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World‘s Columbian
Exposition

CHICAGO, 1893
The World’s Columbian Exposition was held in Chicago from May 1 to October 1, 1893, and was on an entirely more ambitious scale than Jamaica. J. Fleury’s Sons participated, along with several Ontario and Quebec rivals such as Massey-Harris of Toronto, and the Cockshutt and Deering companies of Brantford. In September, half-way through the Exposition, the Aurora Banner reported that J. Fleury’s Sons had already generated considerable interest and sales: “As a result of their exhibiting at the Chicago World’s Fair, the Messrs. J. Fleury’s Sons, have had enquiries in reference to their goods from several places in the United States, and also from South America as well as from various places in our own country. They have sold goods to go to places in New York and in Missouri. Their works have been running full time right along, and with more than their usual number of men. They have just shipped cars of goods to Winnipeg and Montreal, and are now loading a car to an eastern Ontario point, and are to ship another car to British Columbia on Oct 1st” (Aurora Banner, September 29, 1893).
In March 1894, prize winners were announced – J. Fleury’s Sons was awarded a medal and a diploma for their exhibit of plows at the World’s Fair!
Surprisingly, it took more than two years before the United States distributed the medals won in Chicago.
Finally, in July 1896, the Aurora Banner announced that: “The medal and diploma won by Messrs. J. Fleury’s Sons at the World’s Fair, Chicago, arrived here last Saturday. The long delay in issuing the diplomas is said to have been caused by a difficulty in securing a suitable parchment.”
A black and white photograph of an ornate building with an arcade of columns across a body of water.
The Pennsylvania Pavilion in the Agriculture Hall, Aurora Museum & Archives (80.16.12)
A copper medal with relief details - text between two torches, with a ship beneath, and angels above.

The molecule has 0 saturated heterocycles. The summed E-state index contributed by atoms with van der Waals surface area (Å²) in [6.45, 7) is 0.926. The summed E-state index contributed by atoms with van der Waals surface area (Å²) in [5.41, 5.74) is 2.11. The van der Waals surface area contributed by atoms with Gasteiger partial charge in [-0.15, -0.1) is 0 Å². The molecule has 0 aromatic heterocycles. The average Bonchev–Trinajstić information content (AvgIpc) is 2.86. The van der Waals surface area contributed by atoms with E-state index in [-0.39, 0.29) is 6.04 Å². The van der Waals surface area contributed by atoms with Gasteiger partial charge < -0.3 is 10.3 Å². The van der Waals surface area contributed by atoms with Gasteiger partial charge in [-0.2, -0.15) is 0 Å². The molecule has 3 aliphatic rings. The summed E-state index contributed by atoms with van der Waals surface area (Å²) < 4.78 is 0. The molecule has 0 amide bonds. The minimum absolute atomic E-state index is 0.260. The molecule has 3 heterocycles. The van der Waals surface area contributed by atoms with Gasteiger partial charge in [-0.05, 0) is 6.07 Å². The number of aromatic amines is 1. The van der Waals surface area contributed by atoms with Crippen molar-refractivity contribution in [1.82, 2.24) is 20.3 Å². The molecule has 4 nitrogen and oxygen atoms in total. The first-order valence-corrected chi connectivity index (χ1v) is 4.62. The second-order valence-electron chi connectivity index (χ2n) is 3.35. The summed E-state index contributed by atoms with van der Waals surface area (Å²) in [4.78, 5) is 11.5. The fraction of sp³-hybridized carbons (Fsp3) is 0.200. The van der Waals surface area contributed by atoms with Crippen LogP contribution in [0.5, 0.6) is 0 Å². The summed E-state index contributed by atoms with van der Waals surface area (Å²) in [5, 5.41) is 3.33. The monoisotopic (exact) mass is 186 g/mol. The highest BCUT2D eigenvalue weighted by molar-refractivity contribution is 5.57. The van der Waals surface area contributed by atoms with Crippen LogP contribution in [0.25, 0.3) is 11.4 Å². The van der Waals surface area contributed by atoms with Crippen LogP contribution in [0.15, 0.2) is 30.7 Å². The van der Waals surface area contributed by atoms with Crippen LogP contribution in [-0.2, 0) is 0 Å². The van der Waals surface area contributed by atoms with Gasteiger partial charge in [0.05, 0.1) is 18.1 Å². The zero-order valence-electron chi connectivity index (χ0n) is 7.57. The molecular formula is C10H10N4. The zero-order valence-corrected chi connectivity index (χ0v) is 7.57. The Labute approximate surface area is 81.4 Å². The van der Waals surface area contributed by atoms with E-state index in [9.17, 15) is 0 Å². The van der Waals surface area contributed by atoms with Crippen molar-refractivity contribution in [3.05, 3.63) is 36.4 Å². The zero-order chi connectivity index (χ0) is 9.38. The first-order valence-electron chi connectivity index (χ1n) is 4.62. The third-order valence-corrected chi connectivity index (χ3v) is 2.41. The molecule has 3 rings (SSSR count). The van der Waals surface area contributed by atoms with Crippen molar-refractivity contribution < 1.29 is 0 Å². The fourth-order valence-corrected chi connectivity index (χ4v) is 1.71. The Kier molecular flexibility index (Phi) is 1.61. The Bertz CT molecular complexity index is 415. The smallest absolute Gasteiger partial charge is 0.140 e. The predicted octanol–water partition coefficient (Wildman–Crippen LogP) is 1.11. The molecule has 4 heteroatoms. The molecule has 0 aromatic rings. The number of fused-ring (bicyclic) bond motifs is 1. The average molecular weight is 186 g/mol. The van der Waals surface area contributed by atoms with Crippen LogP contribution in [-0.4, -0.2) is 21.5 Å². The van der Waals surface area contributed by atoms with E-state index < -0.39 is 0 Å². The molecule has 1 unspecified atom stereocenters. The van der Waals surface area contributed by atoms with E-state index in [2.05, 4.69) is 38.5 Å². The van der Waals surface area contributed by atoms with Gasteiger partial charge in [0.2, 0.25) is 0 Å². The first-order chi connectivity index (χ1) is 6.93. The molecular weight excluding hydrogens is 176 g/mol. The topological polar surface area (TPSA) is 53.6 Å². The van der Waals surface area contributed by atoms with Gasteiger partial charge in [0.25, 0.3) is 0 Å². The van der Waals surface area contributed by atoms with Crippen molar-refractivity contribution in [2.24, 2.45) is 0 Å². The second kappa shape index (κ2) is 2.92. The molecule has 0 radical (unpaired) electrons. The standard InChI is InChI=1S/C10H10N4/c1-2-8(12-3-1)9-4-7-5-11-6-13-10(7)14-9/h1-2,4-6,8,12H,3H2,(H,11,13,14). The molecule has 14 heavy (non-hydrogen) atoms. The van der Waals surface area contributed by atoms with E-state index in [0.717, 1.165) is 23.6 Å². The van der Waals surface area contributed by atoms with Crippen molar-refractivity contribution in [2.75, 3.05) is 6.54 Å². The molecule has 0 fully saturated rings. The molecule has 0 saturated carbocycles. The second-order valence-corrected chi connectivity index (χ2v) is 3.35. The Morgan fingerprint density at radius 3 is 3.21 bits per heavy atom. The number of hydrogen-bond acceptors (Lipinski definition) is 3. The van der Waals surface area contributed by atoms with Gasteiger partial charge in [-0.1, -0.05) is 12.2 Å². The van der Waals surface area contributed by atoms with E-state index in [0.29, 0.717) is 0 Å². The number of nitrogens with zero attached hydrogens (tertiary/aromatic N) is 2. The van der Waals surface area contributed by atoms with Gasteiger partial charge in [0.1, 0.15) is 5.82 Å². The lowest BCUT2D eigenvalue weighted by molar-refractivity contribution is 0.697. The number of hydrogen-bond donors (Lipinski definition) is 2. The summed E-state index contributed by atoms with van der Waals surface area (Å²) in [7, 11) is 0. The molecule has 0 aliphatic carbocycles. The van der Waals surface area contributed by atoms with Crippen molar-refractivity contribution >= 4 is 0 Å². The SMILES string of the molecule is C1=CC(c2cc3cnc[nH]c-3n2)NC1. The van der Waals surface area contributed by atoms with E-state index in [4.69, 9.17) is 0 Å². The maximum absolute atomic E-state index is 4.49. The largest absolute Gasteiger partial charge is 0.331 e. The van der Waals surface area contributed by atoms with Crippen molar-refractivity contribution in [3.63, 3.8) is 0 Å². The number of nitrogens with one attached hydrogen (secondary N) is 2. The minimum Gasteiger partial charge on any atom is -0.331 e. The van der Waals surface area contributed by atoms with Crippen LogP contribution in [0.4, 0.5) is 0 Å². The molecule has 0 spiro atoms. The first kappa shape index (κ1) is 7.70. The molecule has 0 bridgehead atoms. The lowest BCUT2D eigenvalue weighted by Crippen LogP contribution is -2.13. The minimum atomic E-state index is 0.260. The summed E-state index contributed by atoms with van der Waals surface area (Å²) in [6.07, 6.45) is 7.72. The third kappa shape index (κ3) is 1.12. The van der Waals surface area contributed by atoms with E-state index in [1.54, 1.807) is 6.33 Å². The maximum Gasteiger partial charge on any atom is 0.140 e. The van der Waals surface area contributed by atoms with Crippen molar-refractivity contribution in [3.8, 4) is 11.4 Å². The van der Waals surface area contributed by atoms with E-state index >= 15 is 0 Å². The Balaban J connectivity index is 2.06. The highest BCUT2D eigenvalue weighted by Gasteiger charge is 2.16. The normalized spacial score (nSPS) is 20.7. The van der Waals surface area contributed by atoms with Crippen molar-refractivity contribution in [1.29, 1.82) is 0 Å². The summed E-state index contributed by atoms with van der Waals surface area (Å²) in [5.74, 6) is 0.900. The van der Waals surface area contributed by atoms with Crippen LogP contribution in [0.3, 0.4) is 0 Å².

Medal awarded to J. Fleury’s Sons
Western side of the Manufacturers Building,Aurora Museum & Archives (80.16.12)
A black and white photogrpah of an ornate exhibition pavilion.
A copper medal with relief of Christopher Columbus stepping onto land.

Scandal in Chicago!

A black and white photograph of a domed building at night illuminated along its edges.
The unprecedented volume of electric lights showcased at the Columbian Exposition earned Chicago the title of the “White City.” This image shows the Administration Building illuminated at night.
Aurora Museum & Archives (80.16.12).
UNSUCCESSFUL CANADIAN AGRICULTURAL IMPLEMENTS COMPANIES greeted the medal announcement at the close of the Columbian Exposition with a storm of protest. Complaints poured in to the Dominion.  Executive Director at Chicago, J.S. Larke, from the Massey-Harris Company of Toronto, Sawyer-Massey of Hamilton, the Cockshutt Plow Company of Brantford, John Grout of the Grimsby Agricultural Works and others.
In November, 1893, John Grout complained that his exhibit didn’t get any notice “especially when in our case, it was almost exactly similar to another – Verity Plow Exhibit – to which a medal was awarded.” In another letter, he concluded:
“I certainly think I am as much entitled to a medal as the Fleury.”
Prompted by these protests, the Minister of Justice, Sir John Thompson approved funds to pay for an appeal in the
Washington D.C. courts. After an eight-day hearing in January 1894, the court decided it could not overturn the decision of the Chicago Exposition’s Awards Committee, and no recognition was granted to the unsuccessful Canadian manufacturers.
It was alleged that one of the American judges, himself a member of the Awards Committee, had falsified the reports of the individual judges who assessed the company displays.
After the failure of the court appeal, the Dominion government’s solution was to publish a special Appendix from the
Executive Commissioner in Chicago to accompany the Report of the Minister of Agriculture for 1893. The report provided full detail of the scandal that had virtually defrauded a number of Canadian farm implements companies of the medals they should have received at the Columbian Exposition. The intent was to ease the concerns of unsuccessful Canadian firms that the lack of a medal would affect their sales in overseas markets.
The Massey-Harris Company was quick to distribute the report to its overseas clients. The Cockshutt Plow Company writing to J.S. Larke in May 1894, concluded: “We are of the opinion that those who did receive awards will not secure any great benefit from them when it becomes known how the Canadian firms were used.”

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On The Worlds Stage :
The Jamaica International Exhibition

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On The Worlds Stage :
L’Exposition Universelle Internationale de Paris

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